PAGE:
It is my strict belief that school work is for school days and that weekends are for all the other kinds of learning that I don’t have time for during the week. Sometimes I have to break this rule if finals are coming up or if there’s a big project that has to be turned in. Thankfully, this isn’t one of those weekends!
Every Saturday, I volunteer at a local farm called Hågagård, where I feed the resident sheep, change their water, clean up around the barn and more recently, practice my sheep shearing skills (so far I haven’t actually sheared any sheep, just made them sit down). As random as this activity might sound, it’s probably one of the main things that keeps me sane. It’s a welcome break to do a little physical work when the majority of my time is spent sitting in a classroom or at my desk, calculating and trying to solve equations. Besides that, there’s something truly awe-inspiring about caring for other animals. It brings you closer to the life and death cycle in a way that is impossible to experience from a classroom.
This week, after fika at the farm, I went with Martin (my boyfriend) and a mutual friend who’s just moved here from the U.S. to a metal workshop that Martin and some friends have organized a little outside of Uppsala. There I am learning the art of bicycle-making. A while ago, I decided that I would make a three-wheeled recumbent bike so that when the snow comes, I won’t have to worry about falling on my butt all the time. It’s going to be made of recycled bicycle parts, mostly collected at Atejlen Veloisternas Kabyss (a community bike workshop in Uppsala), so the first step in this project is to salvage the individual parts that I want for my bike, mostly by cutting and grinding away mass amounts of metal. I haven’t started welding yet, but I hope that that will be the next lesson!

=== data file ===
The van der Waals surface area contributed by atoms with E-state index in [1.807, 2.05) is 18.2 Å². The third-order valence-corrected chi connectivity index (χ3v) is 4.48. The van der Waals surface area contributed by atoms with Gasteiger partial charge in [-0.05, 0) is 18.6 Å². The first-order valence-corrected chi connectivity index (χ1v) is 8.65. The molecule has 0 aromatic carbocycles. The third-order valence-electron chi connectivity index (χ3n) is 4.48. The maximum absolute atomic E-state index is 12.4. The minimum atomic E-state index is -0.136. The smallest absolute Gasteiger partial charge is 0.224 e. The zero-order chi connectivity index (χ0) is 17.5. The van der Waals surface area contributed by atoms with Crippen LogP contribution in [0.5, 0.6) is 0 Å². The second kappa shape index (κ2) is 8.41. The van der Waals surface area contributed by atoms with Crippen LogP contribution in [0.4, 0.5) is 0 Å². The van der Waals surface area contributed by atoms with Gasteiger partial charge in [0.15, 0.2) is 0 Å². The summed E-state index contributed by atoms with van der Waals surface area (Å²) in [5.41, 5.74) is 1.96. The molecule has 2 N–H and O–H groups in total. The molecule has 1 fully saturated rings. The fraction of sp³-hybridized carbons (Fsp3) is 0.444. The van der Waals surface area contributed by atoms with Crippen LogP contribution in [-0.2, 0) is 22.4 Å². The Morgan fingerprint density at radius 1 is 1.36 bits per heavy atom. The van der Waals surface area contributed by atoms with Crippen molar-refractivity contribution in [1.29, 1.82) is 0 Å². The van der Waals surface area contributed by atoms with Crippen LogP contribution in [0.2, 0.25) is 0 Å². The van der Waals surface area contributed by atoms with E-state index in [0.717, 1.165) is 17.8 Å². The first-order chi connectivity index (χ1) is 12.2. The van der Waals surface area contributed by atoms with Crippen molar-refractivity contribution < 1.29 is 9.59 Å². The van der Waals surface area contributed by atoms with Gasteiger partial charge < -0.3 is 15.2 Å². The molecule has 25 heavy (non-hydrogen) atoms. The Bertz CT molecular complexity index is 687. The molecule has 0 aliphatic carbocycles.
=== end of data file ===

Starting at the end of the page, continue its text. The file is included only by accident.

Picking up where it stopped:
After sheep-care and working on the bike, we arrived home tired but happy. Making dinner seemed like an unnecessary hassle so I threw together a little müsli and we sat down to watch a documentary about the history of the Celts.
Today’s big adventure was learning to make saurkraut (surkål). A friend of mine, who also happens to be a saurkraut making expert, came over with a large saurkraut pot and the next few hours were spent dicing cabbage (I’d bought 4) and mashing them with my fists (much like back in the good ol’ days when the romans used to mash grapes with their feet to make wine). At one point my friend took over because I was apparently not aggressive enough in my mashing.
But the weekend is not all fun and games. There’s four of us living in my apartment and we all take turns with the cleaning chores and making food for dinner/lunch boxes the next day. Today it was my turn to clean the bathroom and make dinner, which took a good couple of hours. This week we were all extra responsible and everything got cleaned. So now I can relax for a couple hours in a sparkling clean house, with a large pot of delicious veggie curry on the stove and a good book before the start of the new week.